(l-r : Donnie Walsh, transfixed by a Linas Kleiza highlights DVD, James Dolan, realizing the answer to the question “who do I have to fuck to open for White Denim at Radio City Music Hall” is actually “James Dolan”)
While the Clippers and Wizards’ recent moves have represented pulling the plug on 2010 and breaking up a core, respectively, the Knicks are allegedly hoping to exchange Al Harrington and Jordan Hill for either Chicago’s Tyrus Thomas or Houston’s chronically injured Tracy McGrady. As the former publisher of The Feed, NBC.com’s Josh Alper, correctly surmises, taking on T-Mac is almost entirely dependent on dumping Jared Jeffries’ and the $6.9 million he’s scheduled to earn in 2010-2011 on the Rockets.
The downsides — the potential loss of Hill and a 2012 first rounder — won’t matter a whit if the Knicks hit a home run in free agency. They might not even matter much if they were to miss out on the LeBron/Wade/Bosh triumvirate and wind up with a couple of lesser options. Those lesser options could still get you in the playoffs, negating a good bit of any value lost in the first round swap in 2011. Beyond that, the Knicks will have Eddy Curry’s expiring contract to play with and some leftover cap space to use in a bid for Chris Paul in the next offseason or other moves designed to build the team’s long-term profile. The downside, then, isn’t exactly a two week honeymoon in Detroit.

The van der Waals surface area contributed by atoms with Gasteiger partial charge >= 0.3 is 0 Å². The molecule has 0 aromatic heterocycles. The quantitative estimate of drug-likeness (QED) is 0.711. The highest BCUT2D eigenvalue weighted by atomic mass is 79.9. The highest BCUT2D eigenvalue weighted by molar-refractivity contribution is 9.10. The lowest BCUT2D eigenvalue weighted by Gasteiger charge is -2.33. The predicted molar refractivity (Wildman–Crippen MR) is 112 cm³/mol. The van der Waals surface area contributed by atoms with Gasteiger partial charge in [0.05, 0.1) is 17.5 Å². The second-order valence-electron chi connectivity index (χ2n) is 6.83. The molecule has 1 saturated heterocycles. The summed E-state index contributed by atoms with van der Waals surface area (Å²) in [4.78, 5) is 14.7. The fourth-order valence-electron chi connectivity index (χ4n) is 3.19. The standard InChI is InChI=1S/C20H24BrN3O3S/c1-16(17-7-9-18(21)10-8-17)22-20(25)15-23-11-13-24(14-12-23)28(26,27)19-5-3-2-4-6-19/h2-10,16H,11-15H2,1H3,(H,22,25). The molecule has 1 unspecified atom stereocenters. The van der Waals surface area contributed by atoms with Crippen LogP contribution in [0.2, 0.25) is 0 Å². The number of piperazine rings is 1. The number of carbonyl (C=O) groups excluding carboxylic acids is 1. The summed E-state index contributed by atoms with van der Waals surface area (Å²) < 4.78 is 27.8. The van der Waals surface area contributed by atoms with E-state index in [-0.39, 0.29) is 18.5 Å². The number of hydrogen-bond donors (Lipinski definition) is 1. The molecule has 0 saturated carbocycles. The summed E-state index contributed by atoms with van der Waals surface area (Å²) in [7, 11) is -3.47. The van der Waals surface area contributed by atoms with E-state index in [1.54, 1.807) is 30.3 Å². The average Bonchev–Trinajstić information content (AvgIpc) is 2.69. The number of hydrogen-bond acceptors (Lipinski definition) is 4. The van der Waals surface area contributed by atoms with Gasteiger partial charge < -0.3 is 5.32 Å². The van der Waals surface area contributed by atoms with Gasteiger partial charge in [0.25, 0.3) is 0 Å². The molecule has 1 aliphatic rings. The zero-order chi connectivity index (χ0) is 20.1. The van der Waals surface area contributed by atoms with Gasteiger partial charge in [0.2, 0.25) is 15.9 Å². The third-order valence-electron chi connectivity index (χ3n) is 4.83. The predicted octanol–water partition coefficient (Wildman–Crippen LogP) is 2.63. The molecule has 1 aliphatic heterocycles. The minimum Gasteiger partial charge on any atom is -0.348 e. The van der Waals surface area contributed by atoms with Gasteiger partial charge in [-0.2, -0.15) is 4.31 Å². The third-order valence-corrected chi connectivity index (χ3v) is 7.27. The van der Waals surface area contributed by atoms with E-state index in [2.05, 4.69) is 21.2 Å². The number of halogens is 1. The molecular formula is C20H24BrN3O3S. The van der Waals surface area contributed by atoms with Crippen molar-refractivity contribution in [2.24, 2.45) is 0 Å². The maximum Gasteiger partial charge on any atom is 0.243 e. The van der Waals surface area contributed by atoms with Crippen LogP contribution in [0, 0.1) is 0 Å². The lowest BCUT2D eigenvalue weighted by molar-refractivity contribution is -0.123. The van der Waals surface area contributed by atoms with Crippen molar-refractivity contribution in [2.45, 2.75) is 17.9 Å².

Then there’s the upside. Let’s say the Knicks make this deal and the Cavs pull off a deal for Amare Stoudemire and re-sign him and LeBron. If you’re trying to sell your team to Wade or Bosh or Joe Johnson, what argument do you make that either one of them by themselves is going to be enough to get past the Cavs in the East? There isn’t a particularly good one out there, but if you can sell them on doing it together, well, then you’ve got something.
When you weigh the chance to sell two superstars on playing together in New York against the loss of Hill and a 2012 first round pick you simply have to come down on the side of making the bold, risky play.